Indonesia will raise money for infrastructure development by reallocating dormant hajj funds from the Finance Ministry into project-based sukuk.
The sukuk are Shariah-compliant government bonds backed by infrastructure projects.
“Now [the money] is merely entrusted to the Finance Ministry. But it would be better if it generated revenue from projects,” said Anggito Abimanyu, director general of hajj pilgrimage management at the Religious Affairs Ministry.
The hajj money comes from mandatory advance payments made by prospective pilgrims, who usually must wait up to three years before they can travel to Mecca.
The Religious Affairs Ministry, that manages Rp 44 trillion or $4.7 billion in pilgrimage funds, began moving the pilgrimage funds into government bonds in 2009 to help finance toll roads, railways and other development projects. Previously, the money was invested in bank deposits.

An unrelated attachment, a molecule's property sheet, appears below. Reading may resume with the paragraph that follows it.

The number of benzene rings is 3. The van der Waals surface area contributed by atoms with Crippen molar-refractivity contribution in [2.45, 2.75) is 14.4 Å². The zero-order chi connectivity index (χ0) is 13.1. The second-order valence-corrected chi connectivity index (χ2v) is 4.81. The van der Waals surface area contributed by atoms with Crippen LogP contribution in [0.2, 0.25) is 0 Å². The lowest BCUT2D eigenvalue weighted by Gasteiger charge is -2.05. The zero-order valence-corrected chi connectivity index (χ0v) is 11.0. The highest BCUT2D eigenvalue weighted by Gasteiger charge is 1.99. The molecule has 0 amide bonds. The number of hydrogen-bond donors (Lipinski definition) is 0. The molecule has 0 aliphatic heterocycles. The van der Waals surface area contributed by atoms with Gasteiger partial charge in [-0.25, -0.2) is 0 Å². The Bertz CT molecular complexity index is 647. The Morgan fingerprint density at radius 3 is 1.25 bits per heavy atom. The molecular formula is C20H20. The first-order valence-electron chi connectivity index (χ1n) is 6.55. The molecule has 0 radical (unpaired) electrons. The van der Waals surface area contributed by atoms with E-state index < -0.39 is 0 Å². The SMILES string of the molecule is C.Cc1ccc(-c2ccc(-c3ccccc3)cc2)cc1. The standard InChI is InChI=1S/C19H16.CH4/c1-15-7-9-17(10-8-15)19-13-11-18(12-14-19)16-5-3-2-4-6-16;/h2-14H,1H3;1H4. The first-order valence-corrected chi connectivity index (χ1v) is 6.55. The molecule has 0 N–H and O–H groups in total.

Investors can also be co-owners through an agreement known as musyarakah , where buyers of the debt and the government contribute funds in cash or in kind.
Anggito said he also wanted to put ummah endowment funds — money the government generates from managing hajj funds — into project-based instruments.
An estimated 90 percent of Indonesia’s 240 million people are Muslims. Islamic law requires those who are physically and financially able to perform the hajj at least once in their life.
Last year, Saudi Arabia established a quota of 211,000 pilgrims for Indonesia. There are now 1.4 million Indonesians registered for the hajj, an almost sixfold backlog of pilgrimage hopefuls.
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